There never seems to be enough time for everything you need and want to do. Therefore, the expression work smarter, not harder is definitely one to think about. Find ways to be more productive when doing the things to need to do. This leaves more time for you to chase your dreams.

6. Volunteer

Do something selfless, without expecting anything back. Volunteer at your local animal shelter, retirement home or homeless shelter. If everyone would volunteer every once in a while, the world would be a much better place.

7. Find charities you like and donate

There are many good causes you can donate to. It doesn’t have to be much; you don’t have to be a wealthy philanthropist in order to make a change. Find charities that are close to your heart. Think about wildlife preservation, cancer research, the Salvation Army, children’s hospitals, etc.

8. Think about the legacy you want to leave behind

How would you like people to remember you? For your professional achievements, your selflessness, your kindness? What about your resilience? When you are confronted with unforeseen challenges, don’t let it get you down, don’t start whining. Instead, show your strength and try to find the positive sides of what is happening to you. In the end, it is all about how you deal with setbacks.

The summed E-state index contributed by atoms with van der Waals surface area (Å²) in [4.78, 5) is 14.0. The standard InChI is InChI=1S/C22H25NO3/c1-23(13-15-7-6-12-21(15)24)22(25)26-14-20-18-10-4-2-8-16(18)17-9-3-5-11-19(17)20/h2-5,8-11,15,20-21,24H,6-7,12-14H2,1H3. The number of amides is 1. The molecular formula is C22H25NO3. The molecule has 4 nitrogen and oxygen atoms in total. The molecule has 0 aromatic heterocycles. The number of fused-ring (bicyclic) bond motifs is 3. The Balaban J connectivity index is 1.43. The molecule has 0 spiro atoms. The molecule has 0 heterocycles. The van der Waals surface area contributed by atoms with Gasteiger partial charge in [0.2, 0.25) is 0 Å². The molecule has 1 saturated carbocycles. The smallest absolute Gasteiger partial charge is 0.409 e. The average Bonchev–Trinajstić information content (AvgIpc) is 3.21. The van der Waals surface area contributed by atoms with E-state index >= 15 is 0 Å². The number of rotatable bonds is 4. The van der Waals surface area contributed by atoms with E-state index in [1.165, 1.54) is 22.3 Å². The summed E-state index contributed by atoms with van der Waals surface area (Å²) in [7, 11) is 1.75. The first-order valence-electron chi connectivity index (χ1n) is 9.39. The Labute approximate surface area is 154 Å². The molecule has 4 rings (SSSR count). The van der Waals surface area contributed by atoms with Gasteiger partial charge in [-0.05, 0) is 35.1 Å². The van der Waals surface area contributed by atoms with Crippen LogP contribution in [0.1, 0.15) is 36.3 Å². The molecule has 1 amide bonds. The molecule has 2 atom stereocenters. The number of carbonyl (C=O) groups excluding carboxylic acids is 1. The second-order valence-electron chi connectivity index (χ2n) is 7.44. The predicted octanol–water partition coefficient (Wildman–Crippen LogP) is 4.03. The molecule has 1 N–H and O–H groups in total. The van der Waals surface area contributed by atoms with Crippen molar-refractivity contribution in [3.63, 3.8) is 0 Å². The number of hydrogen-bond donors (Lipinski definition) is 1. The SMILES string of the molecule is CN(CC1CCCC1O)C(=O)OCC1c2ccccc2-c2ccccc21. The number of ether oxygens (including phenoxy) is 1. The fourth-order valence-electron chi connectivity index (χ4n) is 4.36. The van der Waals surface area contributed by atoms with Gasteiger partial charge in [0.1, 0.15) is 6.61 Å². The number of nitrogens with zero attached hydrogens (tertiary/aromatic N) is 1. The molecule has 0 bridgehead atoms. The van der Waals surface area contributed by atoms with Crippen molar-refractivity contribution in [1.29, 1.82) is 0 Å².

9. Be passionate

Be passionate about everything you do! Passion is like a magical ingredient; once you add it to your meal, even the most bland and boring foods suddenly taste amazing. Don’t like your job? Then find one that you do like. Life is too short to spend time doing things you find no pleasure in.

10. Have a positive attitude

Life can be very challenging sometimes, and this can make it difficult to stay positive. However, if you choose to have a positive attitude, you’ll notice that you become a better you. It may sound strange, but daydreaming can help you with this. Visualize what you want, and add feeling to those visualizations. This generates positive energy, which in turn will lead to positive changes.

What will you do today, that you can look back on to tomorrow, knowing you made a difference?


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Wednesday, February 24, 2021

Cultivating an Environment of Healthy Leadership

Image Source: Unsplash (https://unsplash.com/photos/nMffL1zjbw4)

General George Douglas MacArthur once said, “A true leader has the confidence to stand alone, the courage to make tough decisions, and the compassion to listen to the needs of others.” This is as true today as it was back then, and for a business in any industry to survive, it must have a management team that is in line with this sentiment. Whether your business is growing or you are filling the position of a retiring leader, your company will need others to step up and follow this same mantra.